The officer is not required to find Probable Cause and sometimes what they see does not establish probable cause. However, in many cases, the officer will find probable cause to make an arrest. This is true even if the alleged victim didn’t suffer any physical injuries or if he or she asks the officer to not make an arrest. The decision to make an arrest and forward the information along to the prosecuting attorney’s office is in the hands of law enforcement and not the alleged victim. Conversely, if there was clearly no altercation or there was no violation of a No-Contact Order, the officer would not have probable cause to make an arrest for a domestic violence offense. Keep in mind though, for liability purposes, when in doubt most officers will make the arrest. Lastly, most police “investigations” will only scratch the surface and may not uncover what is really going on.

If you believe you were arrested without probable cause, you should speak with an attorney. While Washington police officers must follow certain guidelines when they respond to a domestic violence call, these strict requirements don’t rule out poor judgment calls or sloppy “investigations”. The unfortunate consequence of this is innocent people are arrested for false allegations of domestic violence every day. Therefore, it is imperative you enlist the help of an attorney and fight any charges that may have resulted from a wrongful arrest or false allegation.

While the response of law enforcement is the first phase in many domestic violence cases, there is still a long road ahead before a prosecutor can get a conviction. You need the help of a skilled criminal defense attorney to maximize your chance of defending your criminal charges. A knowledgeable attorney can inform you of your rights thoroughly investigate the situation and craft an effective defense. Lastly, a good attorney will keep you informed and prepared every step of the way.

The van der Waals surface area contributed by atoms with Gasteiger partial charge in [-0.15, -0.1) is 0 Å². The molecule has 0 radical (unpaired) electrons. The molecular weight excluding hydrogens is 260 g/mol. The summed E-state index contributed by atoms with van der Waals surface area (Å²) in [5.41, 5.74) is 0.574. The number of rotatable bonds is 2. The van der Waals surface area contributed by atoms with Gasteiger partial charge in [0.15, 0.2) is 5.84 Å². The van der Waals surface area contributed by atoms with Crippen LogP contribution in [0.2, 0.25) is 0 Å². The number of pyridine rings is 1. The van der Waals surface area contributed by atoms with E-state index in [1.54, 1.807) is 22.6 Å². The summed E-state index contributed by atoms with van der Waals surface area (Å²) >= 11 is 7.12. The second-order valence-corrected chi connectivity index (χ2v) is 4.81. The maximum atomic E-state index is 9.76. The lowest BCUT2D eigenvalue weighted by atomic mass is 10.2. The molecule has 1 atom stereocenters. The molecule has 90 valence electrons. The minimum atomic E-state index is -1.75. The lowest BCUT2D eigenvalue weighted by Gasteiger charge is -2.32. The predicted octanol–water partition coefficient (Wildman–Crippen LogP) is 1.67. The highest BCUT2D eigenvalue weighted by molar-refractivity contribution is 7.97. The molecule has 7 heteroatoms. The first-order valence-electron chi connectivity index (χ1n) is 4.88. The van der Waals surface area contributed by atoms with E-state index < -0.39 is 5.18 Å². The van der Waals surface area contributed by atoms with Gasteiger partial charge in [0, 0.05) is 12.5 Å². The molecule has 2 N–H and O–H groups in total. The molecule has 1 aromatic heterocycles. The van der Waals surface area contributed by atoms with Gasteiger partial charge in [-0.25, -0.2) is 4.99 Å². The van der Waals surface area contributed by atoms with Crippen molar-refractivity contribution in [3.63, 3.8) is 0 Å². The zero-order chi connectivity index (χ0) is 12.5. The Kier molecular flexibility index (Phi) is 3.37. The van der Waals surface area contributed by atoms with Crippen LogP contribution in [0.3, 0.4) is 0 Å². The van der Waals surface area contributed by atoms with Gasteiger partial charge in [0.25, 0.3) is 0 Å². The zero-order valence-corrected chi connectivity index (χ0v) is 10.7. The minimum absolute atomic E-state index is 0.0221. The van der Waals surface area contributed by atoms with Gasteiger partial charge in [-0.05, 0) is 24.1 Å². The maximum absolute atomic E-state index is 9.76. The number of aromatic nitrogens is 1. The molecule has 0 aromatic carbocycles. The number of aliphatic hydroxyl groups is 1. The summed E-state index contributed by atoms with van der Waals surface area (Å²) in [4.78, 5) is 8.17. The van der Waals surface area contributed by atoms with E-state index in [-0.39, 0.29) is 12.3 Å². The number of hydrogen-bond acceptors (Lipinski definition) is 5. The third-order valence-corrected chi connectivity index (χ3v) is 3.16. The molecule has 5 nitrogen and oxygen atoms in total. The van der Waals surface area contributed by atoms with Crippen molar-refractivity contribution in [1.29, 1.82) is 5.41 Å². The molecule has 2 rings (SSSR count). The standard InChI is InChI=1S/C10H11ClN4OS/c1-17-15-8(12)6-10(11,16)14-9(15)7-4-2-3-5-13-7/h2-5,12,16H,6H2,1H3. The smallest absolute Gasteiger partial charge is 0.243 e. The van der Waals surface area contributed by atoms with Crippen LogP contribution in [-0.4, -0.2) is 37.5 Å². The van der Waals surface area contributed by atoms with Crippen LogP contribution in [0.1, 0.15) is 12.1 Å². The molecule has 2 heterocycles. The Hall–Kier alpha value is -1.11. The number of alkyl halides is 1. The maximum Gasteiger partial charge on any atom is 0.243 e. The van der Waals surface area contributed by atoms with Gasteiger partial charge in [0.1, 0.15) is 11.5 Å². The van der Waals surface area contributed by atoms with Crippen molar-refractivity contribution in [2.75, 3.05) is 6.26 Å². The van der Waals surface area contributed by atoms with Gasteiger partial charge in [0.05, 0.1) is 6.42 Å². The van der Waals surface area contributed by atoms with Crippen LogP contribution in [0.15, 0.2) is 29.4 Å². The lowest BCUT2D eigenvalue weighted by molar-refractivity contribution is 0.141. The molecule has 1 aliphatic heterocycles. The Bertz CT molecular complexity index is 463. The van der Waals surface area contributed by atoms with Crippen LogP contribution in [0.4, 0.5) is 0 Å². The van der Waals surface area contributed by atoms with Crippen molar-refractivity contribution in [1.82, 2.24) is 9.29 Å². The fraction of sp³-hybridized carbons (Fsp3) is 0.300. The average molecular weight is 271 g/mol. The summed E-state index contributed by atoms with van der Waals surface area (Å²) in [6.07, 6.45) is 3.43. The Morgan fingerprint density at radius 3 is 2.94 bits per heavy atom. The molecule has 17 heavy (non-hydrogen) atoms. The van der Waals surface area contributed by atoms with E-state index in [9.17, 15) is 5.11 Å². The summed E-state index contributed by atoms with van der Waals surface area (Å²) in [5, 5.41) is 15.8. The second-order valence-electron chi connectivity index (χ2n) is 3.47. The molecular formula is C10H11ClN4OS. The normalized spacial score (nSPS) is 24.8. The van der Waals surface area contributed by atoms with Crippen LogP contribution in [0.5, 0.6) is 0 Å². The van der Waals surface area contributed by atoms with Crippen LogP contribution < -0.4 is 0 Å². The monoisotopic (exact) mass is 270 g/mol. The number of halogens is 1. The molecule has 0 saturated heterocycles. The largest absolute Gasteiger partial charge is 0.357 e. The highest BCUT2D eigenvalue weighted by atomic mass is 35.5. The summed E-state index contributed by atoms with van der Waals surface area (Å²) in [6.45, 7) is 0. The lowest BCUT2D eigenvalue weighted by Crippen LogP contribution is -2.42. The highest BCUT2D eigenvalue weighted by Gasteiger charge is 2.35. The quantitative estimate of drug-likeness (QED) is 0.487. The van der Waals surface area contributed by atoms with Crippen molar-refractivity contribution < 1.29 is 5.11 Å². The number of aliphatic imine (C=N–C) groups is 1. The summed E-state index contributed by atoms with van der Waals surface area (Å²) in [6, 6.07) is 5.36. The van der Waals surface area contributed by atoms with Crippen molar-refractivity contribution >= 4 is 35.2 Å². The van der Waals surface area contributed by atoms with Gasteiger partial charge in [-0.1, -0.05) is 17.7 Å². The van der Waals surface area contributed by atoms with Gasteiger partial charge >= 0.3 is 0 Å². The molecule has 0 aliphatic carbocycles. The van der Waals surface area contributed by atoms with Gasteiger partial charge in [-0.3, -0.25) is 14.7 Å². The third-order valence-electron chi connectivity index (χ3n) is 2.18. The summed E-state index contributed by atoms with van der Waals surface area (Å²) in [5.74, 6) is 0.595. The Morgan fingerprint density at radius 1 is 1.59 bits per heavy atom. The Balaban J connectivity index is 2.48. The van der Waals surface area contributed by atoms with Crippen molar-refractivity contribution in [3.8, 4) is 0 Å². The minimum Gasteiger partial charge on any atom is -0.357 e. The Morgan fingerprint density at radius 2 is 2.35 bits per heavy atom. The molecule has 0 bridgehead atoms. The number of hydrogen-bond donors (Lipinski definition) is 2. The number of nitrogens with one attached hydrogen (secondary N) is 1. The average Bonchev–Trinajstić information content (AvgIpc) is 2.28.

Were you arrested for a crime involving domestic violence? The skilled attorneys at Padula & Associates, LLC can defend your rights and help you fight for a just resolution. Our attorneys are experienced in all aspects of criminal defense, and they will help you take on domestic violence allegations with confidence. For over 20years, Padula & Associates has been serving those in King County, Snohomish County and Washington State with aggressive criminal defense services. Call us 24/7 at 425-883-3366, email us at info@paduladefense.com or fill out our online free consultation form today.

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The Arraignment: Your First Day in Court

Posted Wednesday, June 14, 2017 by Lizanne Padula.

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Typically your first court appearance after an arrest will be your arraignment (for felony charges there may be an investigation calendar appearance before arraignment). Even though this is the very first time you will appear in court for your offense, you should be prepared. Mistakes made at an arraignment can have long-lasting repercussions you could easily avoid if you are well informed. You should always speak with an attorney before going to your arraignment. Here is some information about arraignments that can help you be prepared.

When you arrive for your arraignment, you will likely be one of many other defendants being arraigned. There is nothing personal about the proceeding and, if you did not arrange for your own attorney, do not expect someone to assist you with this hearing. Listen for your name to be called and pay attention to what the Judge says. In fact, it is a good idea to listen carefully to the judge as they arraign other people. This will help you know what to expect when it is your turn. Once the judge calls your case, you will be given a copy of the charges against you and the judge will make sure you understand the nature of the charges filed against you.

The Judge will then ask you to submit a plea. If you are unprepared to do so, you can ask to speak with an attorney either of your own choosing or a public defender. The Court can appoint you a public defender if you are unable to afford a private attorney; however, you will need to disclose your income with the Court and be found indigent.. When in doubt, plead Not Guilty. You can always plead Guilty later but if you plead Guilty at arraignment you will not be able to plead Not Guilty later.